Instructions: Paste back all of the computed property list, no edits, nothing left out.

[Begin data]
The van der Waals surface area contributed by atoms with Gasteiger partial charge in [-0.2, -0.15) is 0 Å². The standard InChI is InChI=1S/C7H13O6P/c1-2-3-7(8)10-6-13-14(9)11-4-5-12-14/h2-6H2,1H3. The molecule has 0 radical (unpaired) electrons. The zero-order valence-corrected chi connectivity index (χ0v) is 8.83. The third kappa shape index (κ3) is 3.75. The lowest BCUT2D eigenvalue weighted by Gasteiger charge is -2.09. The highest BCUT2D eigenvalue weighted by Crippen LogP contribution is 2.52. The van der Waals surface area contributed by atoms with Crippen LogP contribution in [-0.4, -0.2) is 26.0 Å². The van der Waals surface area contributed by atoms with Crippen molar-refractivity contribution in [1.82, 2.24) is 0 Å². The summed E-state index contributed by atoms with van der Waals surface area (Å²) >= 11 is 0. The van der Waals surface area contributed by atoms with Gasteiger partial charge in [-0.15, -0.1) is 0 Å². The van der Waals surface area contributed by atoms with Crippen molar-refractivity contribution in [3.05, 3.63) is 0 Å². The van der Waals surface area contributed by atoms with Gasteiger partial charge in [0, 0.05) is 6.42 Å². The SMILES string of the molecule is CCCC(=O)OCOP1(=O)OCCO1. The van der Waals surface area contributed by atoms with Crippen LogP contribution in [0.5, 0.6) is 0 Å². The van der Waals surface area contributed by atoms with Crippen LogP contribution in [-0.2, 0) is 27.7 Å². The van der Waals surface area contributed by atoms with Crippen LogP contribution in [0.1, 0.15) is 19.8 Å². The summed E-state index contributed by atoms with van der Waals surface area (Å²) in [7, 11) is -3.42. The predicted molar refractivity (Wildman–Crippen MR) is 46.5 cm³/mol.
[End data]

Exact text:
The van der Waals surface area contributed by atoms with Gasteiger partial charge in [-0.2, -0.15) is 0 Å². The standard InChI is InChI=1S/C7H13O6P/c1-2-3-7(8)10-6-13-14(9)11-4-5-12-14/h2-6H2,1H3. The molecule has 0 radical (unpaired) electrons. The zero-order valence-corrected chi connectivity index (χ0v) is 8.83. The third kappa shape index (κ3) is 3.75. The lowest BCUT2D eigenvalue weighted by Gasteiger charge is -2.09. The highest BCUT2D eigenvalue weighted by Crippen LogP contribution is 2.52. The van der Waals surface area contributed by atoms with Crippen LogP contribution in [-0.4, -0.2) is 26.0 Å². The van der Waals surface area contributed by atoms with Crippen molar-refractivity contribution in [1.82, 2.24) is 0 Å². The summed E-state index contributed by atoms with van der Waals surface area (Å²) >= 11 is 0. The van der Waals surface area contributed by atoms with Gasteiger partial charge in [-0.15, -0.1) is 0 Å². The van der Waals surface area contributed by atoms with Crippen molar-refractivity contribution in [3.05, 3.63) is 0 Å². The van der Waals surface area contributed by atoms with Gasteiger partial charge in [0, 0.05) is 6.42 Å². The SMILES string of the molecule is CCCC(=O)OCOP1(=O)OCCO1. The van der Waals surface area contributed by atoms with Crippen LogP contribution in [0.5, 0.6) is 0 Å². The van der Waals surface area contributed by atoms with Crippen LogP contribution in [-0.2, 0) is 27.7 Å². The van der Waals surface area contributed by atoms with Crippen LogP contribution in [0.1, 0.15) is 19.8 Å². The summed E-state index contributed by atoms with van der Waals surface area (Å²) in [7, 11) is -3.42. The predicted molar refractivity (Wildman–Crippen MR) is 46.5 cm³/mol.